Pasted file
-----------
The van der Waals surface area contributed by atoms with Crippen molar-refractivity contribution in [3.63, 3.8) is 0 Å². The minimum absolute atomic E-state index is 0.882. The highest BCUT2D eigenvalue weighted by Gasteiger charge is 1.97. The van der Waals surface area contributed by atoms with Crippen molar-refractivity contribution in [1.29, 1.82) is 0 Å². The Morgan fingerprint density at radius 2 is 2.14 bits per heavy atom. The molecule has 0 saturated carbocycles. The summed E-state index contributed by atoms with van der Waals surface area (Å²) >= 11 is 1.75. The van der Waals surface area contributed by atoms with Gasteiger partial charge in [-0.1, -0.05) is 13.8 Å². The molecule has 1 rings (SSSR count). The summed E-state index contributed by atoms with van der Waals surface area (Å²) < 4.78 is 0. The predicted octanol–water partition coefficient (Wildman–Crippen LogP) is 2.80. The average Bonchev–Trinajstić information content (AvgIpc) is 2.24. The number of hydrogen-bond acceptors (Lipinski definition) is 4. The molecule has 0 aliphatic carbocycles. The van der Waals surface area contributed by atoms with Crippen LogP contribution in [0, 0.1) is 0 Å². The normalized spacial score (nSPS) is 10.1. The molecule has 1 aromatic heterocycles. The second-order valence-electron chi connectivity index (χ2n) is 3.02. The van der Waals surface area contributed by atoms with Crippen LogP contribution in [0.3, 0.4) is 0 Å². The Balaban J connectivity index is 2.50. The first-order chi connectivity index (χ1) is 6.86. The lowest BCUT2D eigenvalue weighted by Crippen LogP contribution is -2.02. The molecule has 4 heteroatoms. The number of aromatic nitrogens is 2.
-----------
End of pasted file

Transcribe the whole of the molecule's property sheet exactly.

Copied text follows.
The van der Waals surface area contributed by atoms with Crippen molar-refractivity contribution in [3.63, 3.8) is 0 Å². The minimum absolute atomic E-state index is 0.882. The highest BCUT2D eigenvalue weighted by Gasteiger charge is 1.97. The van der Waals surface area contributed by atoms with Crippen molar-refractivity contribution in [1.29, 1.82) is 0 Å². The Morgan fingerprint density at radius 2 is 2.14 bits per heavy atom. The molecule has 0 saturated carbocycles. The summed E-state index contributed by atoms with van der Waals surface area (Å²) >= 11 is 1.75. The van der Waals surface area contributed by atoms with Gasteiger partial charge in [-0.1, -0.05) is 13.8 Å². The molecule has 1 rings (SSSR count). The summed E-state index contributed by atoms with van der Waals surface area (Å²) < 4.78 is 0. The predicted octanol–water partition coefficient (Wildman–Crippen LogP) is 2.80. The average Bonchev–Trinajstić information content (AvgIpc) is 2.24. The number of hydrogen-bond acceptors (Lipinski definition) is 4. The molecule has 0 aliphatic carbocycles. The van der Waals surface area contributed by atoms with Crippen LogP contribution in [0, 0.1) is 0 Å². The normalized spacial score (nSPS) is 10.1. The molecule has 1 aromatic heterocycles. The second-order valence-electron chi connectivity index (χ2n) is 3.02. The van der Waals surface area contributed by atoms with Crippen LogP contribution in [0.3, 0.4) is 0 Å². The Balaban J connectivity index is 2.50. The first-order chi connectivity index (χ1) is 6.86. The lowest BCUT2D eigenvalue weighted by Crippen LogP contribution is -2.02. The molecule has 4 heteroatoms. The number of aromatic nitrogens is 2.